High Stakes for our High Peaks: Working to Conserve Montane Birds of the Northern Forest in the Face of Climate Change

JUL 18, 2016     TIMOTHY DUCLOS Taking a break atop Mt. Webster, White Mountain National Forest, NH. Photo: Tim Duclos While the mountains of the Northeast may not be the tallest nor the most remote compared to others within North America, they contribute just as much to the natural and cultural value of the surrounding landscape as … Continue reading High Stakes for our High Peaks: Working to Conserve Montane Birds of the Northern Forest in the Face of Climate Change

Maine’s First State Record of Ancient Murrelet: How it’s vagrancy could be a warning Climate Change

JUN 20, 2016     KEENAN YAKOLA Ancient Murrelet. Photo: Keenan Yakola During the summer I am beyond fortunate to be one of the research supervisors on Seal Island NWR (restricted access). In addition, I recently finished my first semester as a Master’s Fellow with the Northeast Climate Science Center at UMass Amherst. SINWR is one of the … Continue reading Maine’s First State Record of Ancient Murrelet: How it’s vagrancy could be a warning Climate Change

LiDAR Applications for Sea Level Rise Mapping

JUN 6, 2016     BENJAMIN IGNAC AND EMILY CAMPBELL Parts of Key West’s famous Duval Street flooded during rainstorms. Photo: Rob O’Neal/Florida Trend Magazine Have you ever wondered how we know what coastal sea rise is going to look like at the end of the century? Climate change and sea level rise are strongly connected and pose a … Continue reading LiDAR Applications for Sea Level Rise Mapping

6 Tips for Designing and Conducting an Online Survey

MAY 9, 2016     TONI KLEMM Photo: Craig Taylor, Flickr Online surveys are everywhere these days, and with free tools like SurveyMonkey or Google Forms, anyone can conduct a survey. Preparing and conducting a survey for research, however, is no small endeavor and requires careful preparation and consideration. Here are 6 tips for how to get the most out of … Continue reading 6 Tips for Designing and Conducting an Online Survey

Splitting Hares: When climate increases predation on a keystone species

APR 25, 2016     ALEXEJ SIREN Snowshoe hare captured at one of the camera sites. Photo: A. Siren Northern New Hampshire, January 2016.  I was doubtful that I was going to find lynx tracks.  As a Master’s student, I had spent most weekends doing field work in northern New Hampshire and never found lynx tracks.  However, that … Continue reading Splitting Hares: When climate increases predation on a keystone species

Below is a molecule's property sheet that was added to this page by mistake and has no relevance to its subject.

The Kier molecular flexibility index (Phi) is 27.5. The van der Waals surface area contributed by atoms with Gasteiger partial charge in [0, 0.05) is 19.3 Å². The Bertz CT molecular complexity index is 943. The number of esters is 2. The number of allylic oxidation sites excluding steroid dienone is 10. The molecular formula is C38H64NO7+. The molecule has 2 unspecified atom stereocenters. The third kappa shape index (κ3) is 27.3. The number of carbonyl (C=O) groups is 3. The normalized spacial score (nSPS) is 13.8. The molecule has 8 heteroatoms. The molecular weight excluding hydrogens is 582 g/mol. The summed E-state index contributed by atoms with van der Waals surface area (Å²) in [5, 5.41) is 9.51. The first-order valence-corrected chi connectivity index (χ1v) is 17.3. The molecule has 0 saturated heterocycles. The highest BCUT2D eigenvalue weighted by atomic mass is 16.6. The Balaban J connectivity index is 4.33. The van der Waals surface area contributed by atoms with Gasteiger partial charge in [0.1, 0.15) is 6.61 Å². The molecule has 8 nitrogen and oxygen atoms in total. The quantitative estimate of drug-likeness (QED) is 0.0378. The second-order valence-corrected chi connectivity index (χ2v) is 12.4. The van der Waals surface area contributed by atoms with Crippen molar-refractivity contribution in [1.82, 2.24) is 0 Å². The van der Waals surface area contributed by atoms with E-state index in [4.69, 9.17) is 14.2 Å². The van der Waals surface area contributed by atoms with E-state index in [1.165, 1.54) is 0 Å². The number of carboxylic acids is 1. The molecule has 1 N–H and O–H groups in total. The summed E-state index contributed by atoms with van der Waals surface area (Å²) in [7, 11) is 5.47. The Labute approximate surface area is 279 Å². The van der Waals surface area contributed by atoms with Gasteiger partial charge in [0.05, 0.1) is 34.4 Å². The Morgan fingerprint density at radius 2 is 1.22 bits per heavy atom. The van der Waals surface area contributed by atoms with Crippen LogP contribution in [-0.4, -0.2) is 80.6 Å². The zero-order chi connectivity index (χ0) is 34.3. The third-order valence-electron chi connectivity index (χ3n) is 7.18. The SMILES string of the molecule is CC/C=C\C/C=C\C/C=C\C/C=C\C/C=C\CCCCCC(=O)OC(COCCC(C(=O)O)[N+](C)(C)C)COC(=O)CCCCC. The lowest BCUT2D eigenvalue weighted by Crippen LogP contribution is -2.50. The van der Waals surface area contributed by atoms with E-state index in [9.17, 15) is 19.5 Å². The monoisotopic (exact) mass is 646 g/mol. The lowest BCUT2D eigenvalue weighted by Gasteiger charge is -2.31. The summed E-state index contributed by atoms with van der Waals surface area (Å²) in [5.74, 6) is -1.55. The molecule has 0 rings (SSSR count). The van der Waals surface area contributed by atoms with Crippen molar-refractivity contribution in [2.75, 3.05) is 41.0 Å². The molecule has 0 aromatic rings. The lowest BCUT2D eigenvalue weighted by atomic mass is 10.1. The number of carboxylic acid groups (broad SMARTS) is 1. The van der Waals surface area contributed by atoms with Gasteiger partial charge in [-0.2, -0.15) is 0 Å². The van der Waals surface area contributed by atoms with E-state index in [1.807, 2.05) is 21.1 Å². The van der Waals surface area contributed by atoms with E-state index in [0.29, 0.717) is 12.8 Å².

Why is genetic diversity important?

APR 17, 2016     ABIGAIL (ABBY) LYNCH You could almost blame the greeness of the Chicago River on lack of genetic diversity. Well, at least, indirectly… The Chicago River turns green every St. Patrick’s Day. Many Irish Americans are descentants who migrated because of the potato famine. If it weren’t for the Irish potato famine, the Windy … Continue reading Why is genetic diversity important?

Of trees and beetles: Research at the intersection of climate change and disturbance dynamics

APR 11, 2016 by KATIE RENWICK A mountain pine beetle (Dendroctonus ponderosae) perched atop a match stick for scale. Photo credit: US Forest Service Many trees in the Rocky Mountains were alive long before I was born- before my grandparents were born. These trees bore witness to an unprecedented rise in CO2 concentrations, and have weathered the … Continue reading Of trees and beetles: Research at the intersection of climate change and disturbance dynamics

Downscaled to an estuary: Making it easier on climate data users

APR 4, 2016     GENEVA GRAY Photo: Geneva Gray There is a lot of data out there. It seems like every agency has produced their own downscaled dataset using different methods, training data, and a hodge-podge of global climate models. They are all unique, but none of them are the “best.” This blog post will not give … Continue reading Downscaled to an estuary: Making it easier on climate data users

Corals under climate change: Hawai’i’s winners and losers

MAR 14, 2016     KEISHA BAHR The beauty of a healthy, thriving coral reef community is astonishing. These ‘rainforests of the sea’ are unique and their beauty is unmatched. While coral reefs only occupy less than 1% of the world’s ocean floor, they support more than 25% of all marine species. An estimated 85% of the United States’ … Continue reading Corals under climate change: Hawai’i’s winners and losers